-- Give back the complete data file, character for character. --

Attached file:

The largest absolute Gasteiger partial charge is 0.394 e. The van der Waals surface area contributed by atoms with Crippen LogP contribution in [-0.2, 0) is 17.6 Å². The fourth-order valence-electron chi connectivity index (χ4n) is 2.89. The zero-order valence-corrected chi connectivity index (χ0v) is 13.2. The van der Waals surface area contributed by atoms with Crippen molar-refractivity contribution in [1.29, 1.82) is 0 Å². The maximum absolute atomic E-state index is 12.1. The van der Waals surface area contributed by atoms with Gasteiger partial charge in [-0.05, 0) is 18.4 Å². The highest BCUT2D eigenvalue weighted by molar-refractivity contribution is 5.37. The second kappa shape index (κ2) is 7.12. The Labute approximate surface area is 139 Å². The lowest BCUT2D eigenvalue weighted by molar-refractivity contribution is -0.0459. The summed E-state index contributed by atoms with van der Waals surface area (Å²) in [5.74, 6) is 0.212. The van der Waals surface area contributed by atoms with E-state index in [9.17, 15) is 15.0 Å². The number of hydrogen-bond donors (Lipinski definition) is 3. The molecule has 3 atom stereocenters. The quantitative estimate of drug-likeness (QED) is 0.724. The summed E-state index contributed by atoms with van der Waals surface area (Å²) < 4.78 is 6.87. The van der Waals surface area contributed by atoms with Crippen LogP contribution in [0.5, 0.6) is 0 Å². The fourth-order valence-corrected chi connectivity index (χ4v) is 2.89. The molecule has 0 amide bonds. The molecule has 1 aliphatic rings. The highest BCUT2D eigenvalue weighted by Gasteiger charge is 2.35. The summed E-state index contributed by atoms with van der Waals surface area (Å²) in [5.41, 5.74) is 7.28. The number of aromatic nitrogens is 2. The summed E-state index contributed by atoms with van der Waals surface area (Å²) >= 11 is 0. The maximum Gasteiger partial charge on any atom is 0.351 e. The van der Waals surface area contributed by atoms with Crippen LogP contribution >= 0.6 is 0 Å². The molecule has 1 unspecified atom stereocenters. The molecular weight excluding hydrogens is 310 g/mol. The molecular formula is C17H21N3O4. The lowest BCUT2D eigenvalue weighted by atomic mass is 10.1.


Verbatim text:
The largest absolute Gasteiger partial charge is 0.394 e. The van der Waals surface area contributed by atoms with Crippen LogP contribution in [-0.2, 0) is 17.6 Å². The fourth-order valence-electron chi connectivity index (χ4n) is 2.89. The zero-order valence-corrected chi connectivity index (χ0v) is 13.2. The van der Waals surface area contributed by atoms with Crippen molar-refractivity contribution in [1.29, 1.82) is 0 Å². The maximum absolute atomic E-state index is 12.1. The van der Waals surface area contributed by atoms with Gasteiger partial charge in [-0.05, 0) is 18.4 Å². The highest BCUT2D eigenvalue weighted by molar-refractivity contribution is 5.37. The second kappa shape index (κ2) is 7.12. The Labute approximate surface area is 139 Å². The lowest BCUT2D eigenvalue weighted by molar-refractivity contribution is -0.0459. The summed E-state index contributed by atoms with van der Waals surface area (Å²) in [5.74, 6) is 0.212. The van der Waals surface area contributed by atoms with E-state index in [9.17, 15) is 15.0 Å². The number of hydrogen-bond donors (Lipinski definition) is 3. The molecule has 3 atom stereocenters. The quantitative estimate of drug-likeness (QED) is 0.724. The summed E-state index contributed by atoms with van der Waals surface area (Å²) < 4.78 is 6.87. The van der Waals surface area contributed by atoms with Crippen LogP contribution in [0.5, 0.6) is 0 Å². The fourth-order valence-corrected chi connectivity index (χ4v) is 2.89. The molecule has 0 amide bonds. The molecule has 1 aliphatic rings. The highest BCUT2D eigenvalue weighted by Gasteiger charge is 2.35. The summed E-state index contributed by atoms with van der Waals surface area (Å²) in [5.41, 5.74) is 7.28. The number of aromatic nitrogens is 2. The summed E-state index contributed by atoms with van der Waals surface area (Å²) >= 11 is 0. The maximum Gasteiger partial charge on any atom is 0.351 e. The van der Waals surface area contributed by atoms with Crippen LogP contribution >= 0.6 is 0 Å². The molecule has 1 unspecified atom stereocenters. The molecular weight excluding hydrogens is 310 g/mol. The molecular formula is C17H21N3O4. The lowest BCUT2D eigenvalue weighted by atomic mass is 10.1.